The Ongoing Battle Between Anonymity And Libel Online
from the which-is-more-important? dept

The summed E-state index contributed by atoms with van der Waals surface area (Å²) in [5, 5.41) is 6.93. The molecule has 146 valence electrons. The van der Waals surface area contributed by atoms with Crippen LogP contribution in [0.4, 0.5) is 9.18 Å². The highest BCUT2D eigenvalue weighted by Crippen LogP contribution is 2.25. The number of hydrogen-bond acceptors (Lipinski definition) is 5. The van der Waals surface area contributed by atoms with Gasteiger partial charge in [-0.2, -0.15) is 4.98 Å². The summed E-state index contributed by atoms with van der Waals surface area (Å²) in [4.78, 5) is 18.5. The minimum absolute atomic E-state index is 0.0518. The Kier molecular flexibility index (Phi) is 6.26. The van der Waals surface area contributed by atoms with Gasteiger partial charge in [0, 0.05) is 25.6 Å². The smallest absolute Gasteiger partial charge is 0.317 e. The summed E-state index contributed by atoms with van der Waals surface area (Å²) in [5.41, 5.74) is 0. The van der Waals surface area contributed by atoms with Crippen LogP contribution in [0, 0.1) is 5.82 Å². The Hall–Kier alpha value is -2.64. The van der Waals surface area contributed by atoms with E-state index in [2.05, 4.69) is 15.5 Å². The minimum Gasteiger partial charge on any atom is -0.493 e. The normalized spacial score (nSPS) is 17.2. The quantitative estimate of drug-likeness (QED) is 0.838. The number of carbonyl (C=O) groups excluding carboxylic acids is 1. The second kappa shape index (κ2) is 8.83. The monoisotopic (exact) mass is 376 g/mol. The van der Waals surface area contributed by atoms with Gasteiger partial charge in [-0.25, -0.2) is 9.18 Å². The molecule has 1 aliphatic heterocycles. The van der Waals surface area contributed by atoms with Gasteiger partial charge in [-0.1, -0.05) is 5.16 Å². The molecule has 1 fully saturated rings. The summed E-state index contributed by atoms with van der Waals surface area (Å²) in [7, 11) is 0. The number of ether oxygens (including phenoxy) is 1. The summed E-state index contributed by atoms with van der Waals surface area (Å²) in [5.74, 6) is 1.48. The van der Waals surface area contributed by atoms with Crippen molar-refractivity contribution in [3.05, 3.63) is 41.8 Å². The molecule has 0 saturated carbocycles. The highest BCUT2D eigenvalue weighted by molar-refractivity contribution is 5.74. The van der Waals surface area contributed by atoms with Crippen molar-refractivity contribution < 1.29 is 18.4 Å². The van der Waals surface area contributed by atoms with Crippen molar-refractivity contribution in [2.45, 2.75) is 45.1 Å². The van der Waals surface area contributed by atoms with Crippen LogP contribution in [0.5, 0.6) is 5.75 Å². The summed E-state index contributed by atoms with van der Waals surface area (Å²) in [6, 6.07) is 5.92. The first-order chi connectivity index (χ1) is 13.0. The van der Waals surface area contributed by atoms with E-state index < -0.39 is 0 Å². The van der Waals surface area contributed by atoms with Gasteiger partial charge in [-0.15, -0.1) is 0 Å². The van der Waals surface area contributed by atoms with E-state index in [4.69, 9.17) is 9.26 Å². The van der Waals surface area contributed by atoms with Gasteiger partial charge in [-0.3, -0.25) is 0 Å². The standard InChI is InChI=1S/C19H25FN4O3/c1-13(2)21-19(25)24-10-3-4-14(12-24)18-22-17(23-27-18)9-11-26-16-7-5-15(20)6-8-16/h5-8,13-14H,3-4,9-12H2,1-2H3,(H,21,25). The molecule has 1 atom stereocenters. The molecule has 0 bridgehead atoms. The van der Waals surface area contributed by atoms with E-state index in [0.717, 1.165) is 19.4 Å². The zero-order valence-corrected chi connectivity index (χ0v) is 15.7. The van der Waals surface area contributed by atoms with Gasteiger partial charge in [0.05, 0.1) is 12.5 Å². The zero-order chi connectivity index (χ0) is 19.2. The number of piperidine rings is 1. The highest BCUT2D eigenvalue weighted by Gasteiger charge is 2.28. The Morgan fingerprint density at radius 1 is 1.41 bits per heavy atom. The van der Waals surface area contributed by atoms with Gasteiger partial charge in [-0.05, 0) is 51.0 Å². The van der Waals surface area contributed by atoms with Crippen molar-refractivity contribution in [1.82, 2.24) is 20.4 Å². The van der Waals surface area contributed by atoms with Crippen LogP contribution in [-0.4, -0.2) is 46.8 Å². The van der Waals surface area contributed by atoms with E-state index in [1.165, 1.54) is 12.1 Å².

There’s just something about being behind a keyboard and a screen that make people do nutty things, especially if they think that they’re appearing to be anonymous. However, that can also run right into questions concerning libel. Over in the UK, where libel laws are much stricter than here in the US, it should come as little surprise that people who thought they were being anonymous are now being unmasked by those accusing them of libel. In one case, it was unveiled that the guy behind a website trashing a specific housing organization just so happened to run a competing housing organization. In another case, disgruntled fans of a UK football (soccer) team are having their identities handed over to the court for smearing the names of officials in charge of the club. At least in that case, the judge tried to limit whose names were being handed over, leaving out those whose statements “were merely ‘abusive’ or likely to be understood as jokes” alone to remain anonymous. Still, libel is increasingly a funny sort of crime in this world where everyone’s a publisher and everyone has an opinion. Accusing someone of libel in court can often backfire, as it only calls that much more attention to the actions that led to the original claims. It seems that it’s often better to simply respond to the false claims with proof that they’re not true, and then leave people to make their own decisions.